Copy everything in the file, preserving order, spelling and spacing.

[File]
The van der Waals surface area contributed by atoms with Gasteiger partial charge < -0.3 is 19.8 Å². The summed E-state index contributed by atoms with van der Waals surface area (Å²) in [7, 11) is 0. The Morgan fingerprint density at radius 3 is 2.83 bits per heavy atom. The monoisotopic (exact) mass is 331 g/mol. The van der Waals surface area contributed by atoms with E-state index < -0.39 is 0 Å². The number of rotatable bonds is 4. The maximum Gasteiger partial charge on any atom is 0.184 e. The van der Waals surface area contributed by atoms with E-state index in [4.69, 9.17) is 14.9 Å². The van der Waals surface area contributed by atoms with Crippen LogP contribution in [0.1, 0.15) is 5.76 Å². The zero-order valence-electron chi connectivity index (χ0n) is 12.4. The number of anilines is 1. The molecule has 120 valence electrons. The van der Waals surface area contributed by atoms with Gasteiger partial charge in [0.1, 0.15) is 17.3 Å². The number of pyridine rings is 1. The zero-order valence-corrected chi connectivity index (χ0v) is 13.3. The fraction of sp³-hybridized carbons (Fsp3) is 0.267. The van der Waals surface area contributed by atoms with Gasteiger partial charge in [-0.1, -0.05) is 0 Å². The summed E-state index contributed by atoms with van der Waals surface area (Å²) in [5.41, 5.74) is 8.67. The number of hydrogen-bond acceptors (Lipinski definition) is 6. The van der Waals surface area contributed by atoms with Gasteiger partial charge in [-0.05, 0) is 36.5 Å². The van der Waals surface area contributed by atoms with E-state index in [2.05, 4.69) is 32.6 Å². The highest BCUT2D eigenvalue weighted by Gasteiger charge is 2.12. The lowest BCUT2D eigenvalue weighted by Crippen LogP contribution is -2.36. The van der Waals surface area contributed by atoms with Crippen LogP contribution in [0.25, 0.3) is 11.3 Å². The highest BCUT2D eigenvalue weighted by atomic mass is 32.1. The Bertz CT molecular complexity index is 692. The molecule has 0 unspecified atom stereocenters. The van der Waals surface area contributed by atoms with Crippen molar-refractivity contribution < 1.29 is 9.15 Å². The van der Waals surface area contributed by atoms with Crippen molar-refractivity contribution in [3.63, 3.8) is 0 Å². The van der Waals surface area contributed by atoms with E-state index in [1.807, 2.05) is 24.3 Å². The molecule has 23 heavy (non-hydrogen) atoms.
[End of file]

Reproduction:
The van der Waals surface area contributed by atoms with Gasteiger partial charge < -0.3 is 19.8 Å². The summed E-state index contributed by atoms with van der Waals surface area (Å²) in [7, 11) is 0. The Morgan fingerprint density at radius 3 is 2.83 bits per heavy atom. The monoisotopic (exact) mass is 331 g/mol. The van der Waals surface area contributed by atoms with E-state index < -0.39 is 0 Å². The number of rotatable bonds is 4. The maximum Gasteiger partial charge on any atom is 0.184 e. The van der Waals surface area contributed by atoms with E-state index in [4.69, 9.17) is 14.9 Å². The van der Waals surface area contributed by atoms with Crippen LogP contribution in [0.1, 0.15) is 5.76 Å². The zero-order valence-electron chi connectivity index (χ0n) is 12.4. The number of anilines is 1. The molecule has 120 valence electrons. The van der Waals surface area contributed by atoms with Gasteiger partial charge in [0.1, 0.15) is 17.3 Å². The number of pyridine rings is 1. The zero-order valence-corrected chi connectivity index (χ0v) is 13.3. The fraction of sp³-hybridized carbons (Fsp3) is 0.267. The van der Waals surface area contributed by atoms with Gasteiger partial charge in [-0.1, -0.05) is 0 Å². The summed E-state index contributed by atoms with van der Waals surface area (Å²) in [5.41, 5.74) is 8.67. The number of hydrogen-bond acceptors (Lipinski definition) is 6. The van der Waals surface area contributed by atoms with Gasteiger partial charge in [-0.05, 0) is 36.5 Å². The van der Waals surface area contributed by atoms with E-state index in [2.05, 4.69) is 32.6 Å². The highest BCUT2D eigenvalue weighted by Gasteiger charge is 2.12. The lowest BCUT2D eigenvalue weighted by Crippen LogP contribution is -2.36. The van der Waals surface area contributed by atoms with Crippen LogP contribution in [0.25, 0.3) is 11.3 Å². The highest BCUT2D eigenvalue weighted by atomic mass is 32.1. The Bertz CT molecular complexity index is 692. The molecule has 0 unspecified atom stereocenters. The van der Waals surface area contributed by atoms with Crippen molar-refractivity contribution < 1.29 is 9.15 Å². The van der Waals surface area contributed by atoms with Crippen molar-refractivity contribution in [3.63, 3.8) is 0 Å². The van der Waals surface area contributed by atoms with E-state index in [1.807, 2.05) is 24.3 Å². The molecule has 23 heavy (non-hydrogen) atoms.